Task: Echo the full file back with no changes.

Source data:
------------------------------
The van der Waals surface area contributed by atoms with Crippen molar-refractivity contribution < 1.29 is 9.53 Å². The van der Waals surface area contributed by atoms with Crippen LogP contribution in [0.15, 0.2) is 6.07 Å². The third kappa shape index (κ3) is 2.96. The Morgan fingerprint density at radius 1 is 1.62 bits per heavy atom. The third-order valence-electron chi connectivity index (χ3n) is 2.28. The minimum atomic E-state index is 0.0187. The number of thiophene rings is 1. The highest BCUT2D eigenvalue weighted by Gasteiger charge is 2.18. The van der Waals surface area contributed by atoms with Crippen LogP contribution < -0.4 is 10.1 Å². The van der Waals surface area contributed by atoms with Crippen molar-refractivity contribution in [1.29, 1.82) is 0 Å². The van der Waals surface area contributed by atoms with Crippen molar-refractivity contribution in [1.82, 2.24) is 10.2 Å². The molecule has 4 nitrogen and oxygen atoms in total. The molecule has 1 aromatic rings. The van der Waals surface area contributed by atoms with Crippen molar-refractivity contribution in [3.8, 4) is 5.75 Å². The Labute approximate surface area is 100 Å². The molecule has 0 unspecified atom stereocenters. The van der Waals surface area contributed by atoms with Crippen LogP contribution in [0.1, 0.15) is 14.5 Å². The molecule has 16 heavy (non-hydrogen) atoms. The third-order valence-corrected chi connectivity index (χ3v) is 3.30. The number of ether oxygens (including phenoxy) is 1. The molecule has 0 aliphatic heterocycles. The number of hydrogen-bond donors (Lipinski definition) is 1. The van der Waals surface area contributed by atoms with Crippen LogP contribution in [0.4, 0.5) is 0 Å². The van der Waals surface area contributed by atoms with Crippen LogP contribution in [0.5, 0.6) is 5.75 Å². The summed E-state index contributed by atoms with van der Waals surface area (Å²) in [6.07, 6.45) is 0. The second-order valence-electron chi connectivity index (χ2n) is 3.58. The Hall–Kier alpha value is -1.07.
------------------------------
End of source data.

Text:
The van der Waals surface area contributed by atoms with Crippen molar-refractivity contribution < 1.29 is 9.53 Å². The van der Waals surface area contributed by atoms with Crippen LogP contribution in [0.15, 0.2) is 6.07 Å². The third kappa shape index (κ3) is 2.96. The Morgan fingerprint density at radius 1 is 1.62 bits per heavy atom. The third-order valence-electron chi connectivity index (χ3n) is 2.28. The minimum atomic E-state index is 0.0187. The number of thiophene rings is 1. The highest BCUT2D eigenvalue weighted by Gasteiger charge is 2.18. The van der Waals surface area contributed by atoms with Crippen LogP contribution < -0.4 is 10.1 Å². The van der Waals surface area contributed by atoms with Crippen molar-refractivity contribution in [1.29, 1.82) is 0 Å². The van der Waals surface area contributed by atoms with Crippen molar-refractivity contribution in [1.82, 2.24) is 10.2 Å². The molecule has 4 nitrogen and oxygen atoms in total. The molecule has 1 aromatic rings. The van der Waals surface area contributed by atoms with Crippen molar-refractivity contribution in [3.8, 4) is 5.75 Å². The Labute approximate surface area is 100 Å². The molecule has 0 unspecified atom stereocenters. The van der Waals surface area contributed by atoms with Crippen LogP contribution in [0.1, 0.15) is 14.5 Å². The molecule has 16 heavy (non-hydrogen) atoms. The third-order valence-corrected chi connectivity index (χ3v) is 3.30. The number of ether oxygens (including phenoxy) is 1. The molecule has 0 aliphatic heterocycles. The number of hydrogen-bond donors (Lipinski definition) is 1. The van der Waals surface area contributed by atoms with Crippen LogP contribution in [0.4, 0.5) is 0 Å². The van der Waals surface area contributed by atoms with Crippen LogP contribution in [0.5, 0.6) is 5.75 Å². The summed E-state index contributed by atoms with van der Waals surface area (Å²) in [6.07, 6.45) is 0. The second-order valence-electron chi connectivity index (χ2n) is 3.58. The Hall–Kier alpha value is -1.07.